When I first met Vivien in 1984, I resisted getting to know her. She was five years younger than I, but already had three children, approximately the same ages as mine. The intensity of her personality threatened to suck away all my energy. I tried to cut a wide swath around her when our paths crossed at the Hamilton, New Jersey library where we brought our soon-to-be kindergarteners to attend Safety Town.
But Vivien would not be avoided.
I tolerated her attempts to engage me in conversation. I answered her questions with as few words as possible and did nothing more to hold up my end of the interchange.
Vivien: Your baby looks just like my baby, Diana.
Me: Uh huh.
Vivien: Did you ever notice how many baby girls are named Diana now?
Vivien: It must be because everybody loves Princess Diana.
It was Vivien’s wish that we carpool the kids to school in the fall. I didn’t like that idea. I had envisioned myself walking Carly to school every day, with Erin in the stroller and Matt clutching the handle as I’d trained him to. I resented Vivien’s intrusion into my dreams.
Yet she kept calling me and offering to trade driving chores.
But Vivien wore me down. I agreed to let her drive Carly the next week.
It was a disaster. Although I, responsible mother that I am, rose every morning at 6, Vivien slept until a few minutes before school started. Maddeningly, her alarm frequently failed to go off, and I ended up taking David and Carly to school myself—and getting them there late. Despite my protests that this arrangement was not working for me, Vivien promised it would get better, so I stuck it out. There were occasional relapses, but I had a bigger problem.
This school was not a good fit for Carly. My brilliant daughter entered kindergarten already reading the Little House books and doing simple multiplication and division. Her new teacher’s lessons introduced colors and numbers and the alphabet.
I asked for instruction at her level. The school had no provision for gifted education in kindergarten. The principal finally allowed Carly to go to first grade for reading time. This turned out not to be the best solution, because although she read well, she couldn’t write fast enough to keep pace with the other students.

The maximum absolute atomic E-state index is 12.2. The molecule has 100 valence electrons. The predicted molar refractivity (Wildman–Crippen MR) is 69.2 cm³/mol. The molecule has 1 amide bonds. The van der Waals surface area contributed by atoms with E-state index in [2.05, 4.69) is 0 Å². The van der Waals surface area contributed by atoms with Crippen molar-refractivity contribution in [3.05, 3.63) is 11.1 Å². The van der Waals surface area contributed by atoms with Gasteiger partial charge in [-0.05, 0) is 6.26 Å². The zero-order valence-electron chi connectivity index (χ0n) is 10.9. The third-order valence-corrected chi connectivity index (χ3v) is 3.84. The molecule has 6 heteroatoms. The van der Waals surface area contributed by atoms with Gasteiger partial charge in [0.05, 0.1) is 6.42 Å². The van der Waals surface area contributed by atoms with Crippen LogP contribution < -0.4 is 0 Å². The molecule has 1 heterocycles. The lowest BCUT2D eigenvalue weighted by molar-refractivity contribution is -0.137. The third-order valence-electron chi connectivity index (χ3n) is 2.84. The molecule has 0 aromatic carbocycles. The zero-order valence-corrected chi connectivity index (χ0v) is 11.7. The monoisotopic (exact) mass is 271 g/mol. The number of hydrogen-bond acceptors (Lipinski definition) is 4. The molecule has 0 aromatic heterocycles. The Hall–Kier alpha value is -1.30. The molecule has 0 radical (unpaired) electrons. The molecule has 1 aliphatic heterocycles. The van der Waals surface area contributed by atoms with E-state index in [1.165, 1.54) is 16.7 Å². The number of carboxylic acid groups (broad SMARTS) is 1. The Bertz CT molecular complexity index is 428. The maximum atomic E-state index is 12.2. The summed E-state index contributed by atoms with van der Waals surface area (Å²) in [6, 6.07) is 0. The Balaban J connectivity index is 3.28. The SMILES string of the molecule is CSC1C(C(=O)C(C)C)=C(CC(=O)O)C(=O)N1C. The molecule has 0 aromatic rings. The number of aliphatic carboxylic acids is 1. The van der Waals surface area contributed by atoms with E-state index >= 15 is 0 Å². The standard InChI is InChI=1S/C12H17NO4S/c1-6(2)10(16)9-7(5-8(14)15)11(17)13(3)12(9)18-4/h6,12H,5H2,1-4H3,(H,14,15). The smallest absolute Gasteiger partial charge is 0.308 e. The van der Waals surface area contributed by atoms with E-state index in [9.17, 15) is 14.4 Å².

I had to find a different school for Carly. There were no charter schools in those days, but nearby Princeton had several excellent private schools.
Unfortunately, investigating them was impossible, because my younger children got weepy every time I picked up the telephone.
I complained to Vivien, expecting her to sympathize with me.
Instead, she said, “Bring the kids to my house tomorrow afternoon. I’ll watch them while you go to my husband’s office in the basement and make all the calls you need to make.”
But I took her up on it. The next day I spent an hour in her basement talking on the phone with admissions officers at three private schools, asking questions and setting up appointments for testing and interviews. Then my children and I spent the rest of the afternoon visiting with Vivien and her children, beginning a truly wonderful best friendship that lasted for years, even after I moved across the country.
I am sorry to admit that, somehow, we eventually lost touch. I heard through the grapevine that Vivien’s marriage ended and she moved away from the address I knew. I regret her loss, but I will always love her for reaching out to me when I was totally unlovable.
Vivien was the kind of friend I want to be–one who offers to be the solution to the other’s problem. I miss you, Vivien.
Has anyone ever gone out of their way to help you? How did that affect your relationship? Share in the comments below.